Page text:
Not Cheaper by the Dozen
For decades, television has been trying to convince us that the more children you have, the more wacky hijinks will ensue, but when it comes to the cost of multiple births, you’ll only laugh so that you may not cry. Though it is to be expected that two, three or more children will lead to more expenses along the way, research published recently in the American Journal of Obstetrics and Gynecology estimates that multiple births can be 20 times costlier than single births, both during the first year and the pregnancy itself.
After assessing information on more than 430,000 births from the Truven Health MarketScan Commercial Claims and Encounters Database, Dr. Dongmu Zhang and his fellow researchers at Global Health Outcomes, Merck & Co determined that the cost of health care for a single birth is $21,000. Already rushing to the conclusion that twins double that cost? Not so fast; twins actually cost $105,000, while triplets come to $400,000. It’s no wonder that individuals who lack any actual skills except for an unbridled fertility are so willing to showcase their gazillion-plets on worldwide television like some many sideshow freaks in exchange for an easy buck. Not that there is ever any justification for such unscrupulous behavior.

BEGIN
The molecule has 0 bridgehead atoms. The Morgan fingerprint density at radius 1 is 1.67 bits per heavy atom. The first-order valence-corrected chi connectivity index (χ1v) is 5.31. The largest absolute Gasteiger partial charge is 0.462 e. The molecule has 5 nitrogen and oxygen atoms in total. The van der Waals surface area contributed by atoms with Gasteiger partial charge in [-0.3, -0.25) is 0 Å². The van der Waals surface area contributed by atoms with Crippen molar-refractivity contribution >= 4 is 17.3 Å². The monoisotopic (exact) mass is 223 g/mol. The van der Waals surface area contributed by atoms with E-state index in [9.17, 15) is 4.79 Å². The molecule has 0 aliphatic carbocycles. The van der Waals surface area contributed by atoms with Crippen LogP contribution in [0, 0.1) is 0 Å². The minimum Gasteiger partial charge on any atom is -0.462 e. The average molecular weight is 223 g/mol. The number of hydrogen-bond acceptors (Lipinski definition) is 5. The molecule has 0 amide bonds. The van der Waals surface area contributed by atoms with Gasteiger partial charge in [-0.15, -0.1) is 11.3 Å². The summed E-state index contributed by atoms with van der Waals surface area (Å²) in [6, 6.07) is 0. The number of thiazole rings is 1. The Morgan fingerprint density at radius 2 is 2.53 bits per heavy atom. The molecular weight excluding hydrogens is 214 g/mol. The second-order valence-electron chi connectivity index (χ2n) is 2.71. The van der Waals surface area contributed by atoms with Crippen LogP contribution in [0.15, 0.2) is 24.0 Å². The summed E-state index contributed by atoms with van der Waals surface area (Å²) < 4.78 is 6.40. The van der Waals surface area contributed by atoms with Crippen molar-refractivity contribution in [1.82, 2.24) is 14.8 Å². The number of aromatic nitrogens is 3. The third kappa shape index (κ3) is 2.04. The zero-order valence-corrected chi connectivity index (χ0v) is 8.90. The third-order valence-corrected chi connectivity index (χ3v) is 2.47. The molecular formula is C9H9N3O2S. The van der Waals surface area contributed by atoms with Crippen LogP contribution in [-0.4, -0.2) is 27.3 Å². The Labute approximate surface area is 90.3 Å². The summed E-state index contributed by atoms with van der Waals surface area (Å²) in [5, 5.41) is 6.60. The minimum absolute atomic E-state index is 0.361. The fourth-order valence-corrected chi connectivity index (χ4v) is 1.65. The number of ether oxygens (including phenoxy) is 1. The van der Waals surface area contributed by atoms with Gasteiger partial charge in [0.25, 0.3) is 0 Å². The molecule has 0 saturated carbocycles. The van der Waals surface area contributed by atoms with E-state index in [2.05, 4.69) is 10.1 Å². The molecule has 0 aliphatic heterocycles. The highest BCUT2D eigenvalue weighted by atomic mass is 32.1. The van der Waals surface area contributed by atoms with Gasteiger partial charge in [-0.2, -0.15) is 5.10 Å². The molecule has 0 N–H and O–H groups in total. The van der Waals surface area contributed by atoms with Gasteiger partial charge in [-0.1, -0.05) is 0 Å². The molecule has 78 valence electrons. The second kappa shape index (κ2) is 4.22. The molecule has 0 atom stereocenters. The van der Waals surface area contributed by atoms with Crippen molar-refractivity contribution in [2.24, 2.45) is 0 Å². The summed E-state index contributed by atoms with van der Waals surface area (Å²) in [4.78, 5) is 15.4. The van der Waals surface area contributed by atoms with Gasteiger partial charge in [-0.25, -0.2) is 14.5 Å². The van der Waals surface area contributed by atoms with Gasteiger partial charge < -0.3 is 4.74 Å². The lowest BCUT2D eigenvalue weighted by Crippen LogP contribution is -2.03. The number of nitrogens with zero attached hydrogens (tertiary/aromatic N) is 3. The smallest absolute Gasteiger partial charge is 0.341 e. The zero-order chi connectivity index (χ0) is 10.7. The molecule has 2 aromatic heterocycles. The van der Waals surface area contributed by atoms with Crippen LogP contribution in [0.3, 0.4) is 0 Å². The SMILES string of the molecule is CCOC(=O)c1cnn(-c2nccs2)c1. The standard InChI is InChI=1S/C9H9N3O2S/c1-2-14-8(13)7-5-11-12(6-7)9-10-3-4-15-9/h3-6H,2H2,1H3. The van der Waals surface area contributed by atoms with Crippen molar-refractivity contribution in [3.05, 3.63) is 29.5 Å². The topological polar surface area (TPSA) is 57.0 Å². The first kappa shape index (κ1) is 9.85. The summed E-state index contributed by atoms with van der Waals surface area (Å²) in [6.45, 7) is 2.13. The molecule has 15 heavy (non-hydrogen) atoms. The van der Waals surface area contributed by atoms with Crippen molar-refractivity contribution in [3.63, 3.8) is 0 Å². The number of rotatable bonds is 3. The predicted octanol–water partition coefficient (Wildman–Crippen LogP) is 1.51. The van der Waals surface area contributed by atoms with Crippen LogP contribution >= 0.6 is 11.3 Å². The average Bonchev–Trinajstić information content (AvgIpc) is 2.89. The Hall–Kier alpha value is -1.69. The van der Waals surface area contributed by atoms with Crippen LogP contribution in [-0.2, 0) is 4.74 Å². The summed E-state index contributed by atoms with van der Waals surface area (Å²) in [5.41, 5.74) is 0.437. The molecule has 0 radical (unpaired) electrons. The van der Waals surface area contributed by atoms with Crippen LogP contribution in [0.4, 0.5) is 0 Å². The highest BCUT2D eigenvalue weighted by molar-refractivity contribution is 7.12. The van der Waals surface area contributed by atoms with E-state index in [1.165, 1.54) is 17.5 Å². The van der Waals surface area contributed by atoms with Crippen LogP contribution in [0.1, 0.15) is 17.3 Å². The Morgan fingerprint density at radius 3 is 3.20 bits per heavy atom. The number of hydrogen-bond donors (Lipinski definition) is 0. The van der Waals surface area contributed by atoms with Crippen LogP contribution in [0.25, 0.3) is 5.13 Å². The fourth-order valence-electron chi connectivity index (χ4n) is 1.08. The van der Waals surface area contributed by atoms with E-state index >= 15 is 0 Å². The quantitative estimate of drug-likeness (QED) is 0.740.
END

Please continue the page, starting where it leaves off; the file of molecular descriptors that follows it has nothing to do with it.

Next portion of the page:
According to Dr. Zhang, the additional expenditure is related to the higher morbidity rate inherent to multiple births, which involve more cesarean sections, longer hospital stays, and increased neonatal intensive care unit admissions. Furthermore, mothers of twins or multiplets are more likely to have pre-existing conditions, and more prone to developing them during pregnancy as well, including hypertension, cardiovascular disease, diabetes, edema/renal disease, genitourinary infection, thyroid disease, anemia, and conditions in the reproductive tract.
According to the Centers for Disease Control and Prevention Twin births have risen 76% since 1980, partly due to the development of in vitro fertilization (IVF) and other reproductive technologies, although 60% of twin births are still natural. The difference is that IFV parents are aware that they may have multiple children, while those who conceive naturally are usually shooting for a single child. Thus, the higher costs may be deemed to be unfair for the latter. And though it is understood that were it not for IFV many couples wouldn’t be able to have children, do we really need or want another Octomom?
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